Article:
• Don’t eat or drink over the top of the laptop. Make sure beverages are always at a lower level to the laptop and kept well away
  • Don’t clean the laptop with water or spray. Use only a damp cloth or a soft keyboard brush on the keys
  • Make sure the anti-virus software is up to date and approve all operating system updates for security
  • Make sure your laptop is always in its protective cover and carried to and from school in the laptop bag zipped up
  • Make sure you know where your laptop is at all times
  • Do not “loan” your laptop to other students
  • Keep  “Find My Laptop” or use Tile or Orbit operating to locate your laptop if you cannot find it
  • Only use the laptop in the “Family Room” (Decide where it can be used, keeping mobile devices out of bedrooms until your child is a senior student is safer).
  • Ensure that your name and phone number is on the bag and on the laptop and is clearly visible (use a sticker or put under the laptop cover if it is see thru)
  • Don’t use your school laptop for gaming (this is up to you to decide, but it is a good idea to restrict gaming use to help with focus)
  • Use your school laptop only for school work and approved platforms only
  • If the parental controls are tampered with, there may be a consequence for doing so (think about a fair consequence for this, limit gaming time for example)
  • Be patient with your parent/carer when they want to know what you are doing on your laptop, it may be because they are excited with the amazingly creative things you are doing on your device!

Screen Time Use:

There can be a trap for parents where the student informs the parent that they need their laptop in their bedrooms for a quiet location to “study”, and that they are always on their laptop because they are doing important school work, the entire time. This can sometimes make parents very wary of challenging screen time and restricting where the laptop is used. Find out from your child’s school how much actual homework will need to be done on the laptop. If it is 40 mins a night try to stick with that as much as practical, given that some students may need more or less time.

Laptops Out Of Bedrooms

Keep the laptop out of the bedroom until your child is mature enough to handle anything that might be happening on the laptop, and is mature enough to be responsible online. A quiet location for studying is more important when students get to more senior years, but in younger grades remember students are very used to working in classrooms where there is usually constant noise, so they should be able to work in a quiet corner of the lounge or family room also. Set a time and place for homework and do be mindful of the extraneous noise in the family areas. If they are sensitive to any noise, earplugs might do the trick. But allowing laptops in unsupervised bedrooms when students are below year nine can be risky. Some children appear to be more mature and trustworthy than others, but certainly, primary school children should never have an internet connected device alone in their bedrooms, this includes gaming consoles. By having the device out in the open, you can at least keep a casual eye on what they are doing, and if they are upset by something you will probably notice and be able to help on the spot.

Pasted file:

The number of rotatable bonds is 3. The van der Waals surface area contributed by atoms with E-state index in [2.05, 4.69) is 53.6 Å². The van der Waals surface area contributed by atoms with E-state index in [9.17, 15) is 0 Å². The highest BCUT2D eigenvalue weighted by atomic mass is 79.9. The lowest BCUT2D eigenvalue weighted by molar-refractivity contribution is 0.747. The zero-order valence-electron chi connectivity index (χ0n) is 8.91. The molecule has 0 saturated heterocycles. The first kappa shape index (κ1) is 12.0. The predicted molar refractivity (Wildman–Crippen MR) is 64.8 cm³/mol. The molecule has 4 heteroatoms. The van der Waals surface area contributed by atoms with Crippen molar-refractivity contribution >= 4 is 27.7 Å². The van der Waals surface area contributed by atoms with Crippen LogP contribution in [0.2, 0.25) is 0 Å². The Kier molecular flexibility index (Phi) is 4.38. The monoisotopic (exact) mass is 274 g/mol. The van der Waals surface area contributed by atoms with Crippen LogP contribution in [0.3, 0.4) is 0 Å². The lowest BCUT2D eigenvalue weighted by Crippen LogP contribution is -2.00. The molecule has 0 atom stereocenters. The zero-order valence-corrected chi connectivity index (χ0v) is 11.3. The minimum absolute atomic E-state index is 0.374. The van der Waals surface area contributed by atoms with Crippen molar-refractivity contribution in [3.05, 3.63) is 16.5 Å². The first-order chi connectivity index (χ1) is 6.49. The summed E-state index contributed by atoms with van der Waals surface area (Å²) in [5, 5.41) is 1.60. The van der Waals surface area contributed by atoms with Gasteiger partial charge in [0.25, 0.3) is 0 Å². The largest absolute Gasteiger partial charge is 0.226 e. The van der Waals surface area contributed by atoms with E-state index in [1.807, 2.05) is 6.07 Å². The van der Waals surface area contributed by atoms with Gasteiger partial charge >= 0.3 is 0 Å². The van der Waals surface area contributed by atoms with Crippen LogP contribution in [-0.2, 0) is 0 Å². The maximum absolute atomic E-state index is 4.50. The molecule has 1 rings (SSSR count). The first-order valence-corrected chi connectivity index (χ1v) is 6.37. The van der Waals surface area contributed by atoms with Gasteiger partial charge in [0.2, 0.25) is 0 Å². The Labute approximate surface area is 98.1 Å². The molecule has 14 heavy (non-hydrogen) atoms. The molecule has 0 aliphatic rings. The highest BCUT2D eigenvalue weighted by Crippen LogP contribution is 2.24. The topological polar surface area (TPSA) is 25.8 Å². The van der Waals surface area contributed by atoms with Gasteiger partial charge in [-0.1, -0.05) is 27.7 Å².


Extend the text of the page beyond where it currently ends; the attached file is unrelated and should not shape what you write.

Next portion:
Balance the Positivity:

Ultimately your child’s laptop will be both a window to the world, an educational tool and a benchmark of maturity. Trying to keep positive about the technology and the benefits it can bring is very important. If there is a disproportionate negative attitude by you towards the BYOD Laptop, it won’t help down the track if your child needs to talk to you about the laptop and what happens on it.

Offer positive incentives for mature and careful use. Try to notice the good that the laptop is being used for. Ask your child’s teacher about the programs they are using on the laptop, and gently find out what sort of projects they are using the Laptop for without appearing too “nosy”. By walking by and noticing your child doing something interesting like designing something or coding or developing something you can use the laptop as a way of opening a digital doorway between you and your child.

Our children are our greatest teachers on technology; they will be doing amazing things on digital technology in the future that we haven’t even conceived of yet.  If you don’t know what they are doing on their device, pick your moment and ask. Be genuinely curious rather than suspicious. The technology might even bring you closer together.

More details for parental controls and screen time advice in my Parent Manual https://www.thecybersafetylady.com.au/keepingkidssafeonline